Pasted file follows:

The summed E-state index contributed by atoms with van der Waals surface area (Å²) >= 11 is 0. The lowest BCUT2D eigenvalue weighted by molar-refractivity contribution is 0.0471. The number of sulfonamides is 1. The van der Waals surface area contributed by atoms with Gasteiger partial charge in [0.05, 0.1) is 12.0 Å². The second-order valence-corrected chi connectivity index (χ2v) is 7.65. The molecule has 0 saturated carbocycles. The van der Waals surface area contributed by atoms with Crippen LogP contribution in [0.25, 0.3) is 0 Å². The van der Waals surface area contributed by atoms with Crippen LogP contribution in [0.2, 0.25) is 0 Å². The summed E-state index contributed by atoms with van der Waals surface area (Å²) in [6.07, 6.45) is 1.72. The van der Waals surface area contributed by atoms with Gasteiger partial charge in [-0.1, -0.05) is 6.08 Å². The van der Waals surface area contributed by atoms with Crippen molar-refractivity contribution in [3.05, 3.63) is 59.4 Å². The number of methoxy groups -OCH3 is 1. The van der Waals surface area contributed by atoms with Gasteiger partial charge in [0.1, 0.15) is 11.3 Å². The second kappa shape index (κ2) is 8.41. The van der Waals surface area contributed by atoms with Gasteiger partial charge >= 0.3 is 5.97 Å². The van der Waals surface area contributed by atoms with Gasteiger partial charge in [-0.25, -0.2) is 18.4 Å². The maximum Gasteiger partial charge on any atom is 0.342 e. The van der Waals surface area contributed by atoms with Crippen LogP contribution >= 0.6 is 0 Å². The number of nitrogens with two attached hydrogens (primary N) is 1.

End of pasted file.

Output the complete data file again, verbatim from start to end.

The summed E-state index contributed by atoms with van der Waals surface area (Å²) >= 11 is 0. The lowest BCUT2D eigenvalue weighted by molar-refractivity contribution is 0.0471. The number of sulfonamides is 1. The van der Waals surface area contributed by atoms with Gasteiger partial charge in [0.05, 0.1) is 12.0 Å². The second-order valence-corrected chi connectivity index (χ2v) is 7.65. The molecule has 0 saturated carbocycles. The van der Waals surface area contributed by atoms with Crippen LogP contribution in [0.25, 0.3) is 0 Å². The van der Waals surface area contributed by atoms with Crippen LogP contribution in [0.2, 0.25) is 0 Å². The summed E-state index contributed by atoms with van der Waals surface area (Å²) in [6.07, 6.45) is 1.72. The van der Waals surface area contributed by atoms with Gasteiger partial charge in [-0.1, -0.05) is 6.08 Å². The van der Waals surface area contributed by atoms with Crippen molar-refractivity contribution in [3.05, 3.63) is 59.4 Å². The number of methoxy groups -OCH3 is 1. The van der Waals surface area contributed by atoms with Gasteiger partial charge in [0.1, 0.15) is 11.3 Å². The second kappa shape index (κ2) is 8.41. The van der Waals surface area contributed by atoms with Gasteiger partial charge >= 0.3 is 5.97 Å². The van der Waals surface area contributed by atoms with Gasteiger partial charge in [-0.25, -0.2) is 18.4 Å². The maximum Gasteiger partial charge on any atom is 0.342 e. The van der Waals surface area contributed by atoms with Crippen LogP contribution >= 0.6 is 0 Å². The number of nitrogens with two attached hydrogens (primary N) is 1.